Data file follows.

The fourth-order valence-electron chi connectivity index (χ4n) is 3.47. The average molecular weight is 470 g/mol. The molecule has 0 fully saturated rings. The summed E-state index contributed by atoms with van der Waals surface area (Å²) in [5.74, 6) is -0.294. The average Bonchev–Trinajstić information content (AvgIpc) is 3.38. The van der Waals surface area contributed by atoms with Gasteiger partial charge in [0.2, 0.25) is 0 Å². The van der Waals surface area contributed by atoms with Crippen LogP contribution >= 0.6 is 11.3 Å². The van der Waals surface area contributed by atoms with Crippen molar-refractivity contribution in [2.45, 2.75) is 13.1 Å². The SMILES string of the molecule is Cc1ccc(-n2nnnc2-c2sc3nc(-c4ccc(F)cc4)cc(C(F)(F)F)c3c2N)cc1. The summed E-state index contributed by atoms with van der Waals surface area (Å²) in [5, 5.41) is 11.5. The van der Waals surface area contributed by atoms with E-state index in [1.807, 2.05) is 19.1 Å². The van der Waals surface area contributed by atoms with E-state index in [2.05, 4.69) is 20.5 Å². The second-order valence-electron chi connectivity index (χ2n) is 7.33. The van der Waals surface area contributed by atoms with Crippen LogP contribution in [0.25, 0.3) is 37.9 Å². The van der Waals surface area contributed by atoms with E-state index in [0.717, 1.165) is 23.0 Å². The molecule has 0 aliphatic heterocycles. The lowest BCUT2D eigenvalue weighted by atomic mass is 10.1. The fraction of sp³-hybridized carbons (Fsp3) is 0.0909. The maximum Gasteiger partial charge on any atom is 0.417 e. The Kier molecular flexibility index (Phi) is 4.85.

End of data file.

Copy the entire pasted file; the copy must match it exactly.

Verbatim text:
The fourth-order valence-electron chi connectivity index (χ4n) is 3.47. The average molecular weight is 470 g/mol. The molecule has 0 fully saturated rings. The summed E-state index contributed by atoms with van der Waals surface area (Å²) in [5.74, 6) is -0.294. The average Bonchev–Trinajstić information content (AvgIpc) is 3.38. The van der Waals surface area contributed by atoms with Gasteiger partial charge in [0.2, 0.25) is 0 Å². The van der Waals surface area contributed by atoms with Crippen LogP contribution >= 0.6 is 11.3 Å². The van der Waals surface area contributed by atoms with Crippen molar-refractivity contribution in [2.45, 2.75) is 13.1 Å². The SMILES string of the molecule is Cc1ccc(-n2nnnc2-c2sc3nc(-c4ccc(F)cc4)cc(C(F)(F)F)c3c2N)cc1. The summed E-state index contributed by atoms with van der Waals surface area (Å²) in [5, 5.41) is 11.5. The van der Waals surface area contributed by atoms with E-state index in [1.807, 2.05) is 19.1 Å². The van der Waals surface area contributed by atoms with E-state index in [2.05, 4.69) is 20.5 Å². The second-order valence-electron chi connectivity index (χ2n) is 7.33. The van der Waals surface area contributed by atoms with Crippen LogP contribution in [0.25, 0.3) is 37.9 Å². The van der Waals surface area contributed by atoms with E-state index in [0.717, 1.165) is 23.0 Å². The molecule has 0 aliphatic heterocycles. The lowest BCUT2D eigenvalue weighted by atomic mass is 10.1. The fraction of sp³-hybridized carbons (Fsp3) is 0.0909. The maximum Gasteiger partial charge on any atom is 0.417 e. The Kier molecular flexibility index (Phi) is 4.85.